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SHARE-COVID 19 Project

The COVID-19 pandemic and the epidemic control measures have affected the well-being of European citizens in terms of economics, social relationships, and health: Europe has experienced the largest recession since WWII, social contacts were interrupted, and people avoided seeking medical treatment in fear of infection. The overall aim of the SHARE-COVID19 project is to understand these non-intended consequences of the epidemic control measures on the individual level in order to devise improved health, economic and social policies at both EU and national level. Our results show that

  • respondents 70+, with medium or lower education, and those who were hospitalised have had a high risk of post-COVID-19 conditions;
  • remote medical care can play an important role in maintaining healthcare access for older adults;
  • social distancing was associated with a higher probability of sleeping problems;
  • short-time employment aid was successful in the short run but elevated the unemployment risk in the longer run;
  • postponed or denied healthcare due to pandemic mostly affected lower income individuals with worse health;
  • excess mortality in nursing homes is associated with how nursing homes are designed and organised.

The project has the large number of 17 participants in 12 countries:

The project is organised in ten work packages.

WP1 will provide internal communication, especially frequent meetings to foster this interaction and to ensure contract compliance (e.g., timely delivery, adherence to GDPR). Central coordination will be strict in managing operations. We will thereby use the KPIs developed by SHARE-ERIC.

The analytical WPs 2-8 will work closely together. While they are structured by the three broad areas public health, economics and social implications, scientists of all three disciplines work in each of these three areas, assuring multidisciplinary cooperation. The analytical work will be based on the SHARE base panel and the two SHARE Corona Surveys.

The data centre (WP9) will coordinate the second round of the SHARE Corona Survey, collect contextual data (e.g., geocoded epidemiological and economic data), and execute the data dissemination and exploitation plan. WP9 will also provide shared routines facilitating joint work with these data. WP9 therefore involves all participants.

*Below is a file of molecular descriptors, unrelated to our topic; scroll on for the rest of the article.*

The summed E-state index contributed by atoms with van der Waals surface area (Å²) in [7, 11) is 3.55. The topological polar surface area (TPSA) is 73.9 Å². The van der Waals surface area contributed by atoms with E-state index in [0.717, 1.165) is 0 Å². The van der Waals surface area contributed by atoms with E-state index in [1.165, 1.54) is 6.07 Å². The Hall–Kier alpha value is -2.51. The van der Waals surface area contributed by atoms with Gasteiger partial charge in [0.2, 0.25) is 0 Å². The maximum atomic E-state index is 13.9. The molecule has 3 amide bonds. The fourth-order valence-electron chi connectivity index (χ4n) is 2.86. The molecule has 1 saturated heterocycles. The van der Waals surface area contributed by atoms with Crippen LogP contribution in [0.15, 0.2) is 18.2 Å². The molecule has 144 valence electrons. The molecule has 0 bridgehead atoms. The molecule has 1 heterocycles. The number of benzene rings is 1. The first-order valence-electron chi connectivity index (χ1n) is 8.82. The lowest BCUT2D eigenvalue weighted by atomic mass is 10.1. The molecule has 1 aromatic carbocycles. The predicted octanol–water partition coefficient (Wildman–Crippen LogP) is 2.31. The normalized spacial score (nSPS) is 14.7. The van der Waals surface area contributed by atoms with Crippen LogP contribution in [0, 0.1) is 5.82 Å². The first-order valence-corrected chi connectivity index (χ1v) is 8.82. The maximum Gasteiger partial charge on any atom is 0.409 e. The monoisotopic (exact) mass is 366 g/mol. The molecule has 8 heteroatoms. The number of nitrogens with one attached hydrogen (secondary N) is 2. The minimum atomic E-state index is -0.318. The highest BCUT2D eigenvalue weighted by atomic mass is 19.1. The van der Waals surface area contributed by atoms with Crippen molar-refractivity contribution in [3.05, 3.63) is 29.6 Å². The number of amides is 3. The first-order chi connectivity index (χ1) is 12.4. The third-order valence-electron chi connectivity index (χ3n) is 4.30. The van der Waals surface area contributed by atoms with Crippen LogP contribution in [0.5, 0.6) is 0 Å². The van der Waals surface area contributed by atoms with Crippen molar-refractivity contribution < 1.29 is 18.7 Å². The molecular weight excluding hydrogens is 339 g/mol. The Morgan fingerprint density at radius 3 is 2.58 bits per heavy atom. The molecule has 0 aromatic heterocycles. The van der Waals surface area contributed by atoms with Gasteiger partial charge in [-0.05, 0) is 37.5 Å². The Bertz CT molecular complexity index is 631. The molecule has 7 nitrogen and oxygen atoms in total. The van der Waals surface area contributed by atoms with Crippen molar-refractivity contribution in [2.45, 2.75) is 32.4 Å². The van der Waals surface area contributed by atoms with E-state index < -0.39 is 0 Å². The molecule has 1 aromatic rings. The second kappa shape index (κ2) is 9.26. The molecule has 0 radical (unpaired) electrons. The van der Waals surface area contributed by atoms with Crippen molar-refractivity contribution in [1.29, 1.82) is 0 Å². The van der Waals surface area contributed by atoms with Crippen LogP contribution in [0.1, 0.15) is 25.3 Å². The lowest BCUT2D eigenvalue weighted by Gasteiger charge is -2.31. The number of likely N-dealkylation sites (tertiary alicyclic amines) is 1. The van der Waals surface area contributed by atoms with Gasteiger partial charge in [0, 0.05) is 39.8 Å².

The content work packages WP2-WP8 feed into the ultimate aim of this project, namely dissemination, communication and policy impact (WP10). All project scientists participate in WP10 since this is the key output of this project. WP10 is responsible for executing the dissemination and communication plan addressing the end-users of our results (policy makers and social organisations).

The key deliverables are working papers of the analytical WPs 2-8 in four stages:

  • Descriptive analyses based on the first round of the SHARE Corona Survey
  • Refined analyses of the first round of the SHARE Corona Survey
  • Refined analyses of both rounds of the SHARE Corona Survey plus Wave 9 of SHARE
  • Policy recommendations

The deliverables associated with each analytical WP 2-8 and each stage can be downloaded here:

MEA’s focus within the SHARE-COVID19 project is on labor market effects. Many people were affected by the reduction in working hours, also known as short-time work (STW). To minimize the negative effects on their incomes, many governments compensated earnings losses by short-time employment aid schemes (STEA). Examples are the wage subsidies in the Netherlands or “Kurzarbeitergeld” in Germany. Although the countries differ widely in coverage and generosity, STEA guaranteed a minimum income regardless of hours worked. MEA studies to which extent the working population was actually helped by STEA. A comparative view of SHARE countries is taken and the differences in policy outcomes are analyzed cross-nationally. The research objectives encompass the following questions:

  • Who was affected by shorter working hours during the COVID-19 pandemic? Specifically, were these vulnerable people, e.g., due to a previous history of unemployment history or due to low incomes?
  • Did they receive support? Specifically, did they receive short-time employment aid from their governments? Did this support help them to maintain their living standards?

While most economists agree STEA is helpful in the short run, some warn that it may have a negative impact in the longer run. The problem arises because STEA could prohibit the natural fluctuation of jobs whereby companies which are no longer profitable, regardless of the economic downturn, terminate jobs. Therefore, subsidizing workers at such companies (in the extreme: “zombie companies”) in effect temporarily prolongs employment, but once STEA ends, the company will eventually have to release employees. Taking this into consideration, a second set of questions evaluates the potential negative side effects of STEA:

  • Do we observe negative side effects of STEA? Specifically, do we observe higher unemployment in the longer run among people who received STEA?
  • If we observe such negative long run outcomes, can we attribute them to STEA or are they due to the fact that jobs and workers eligible for STEA may have been a less productive selection in the first place?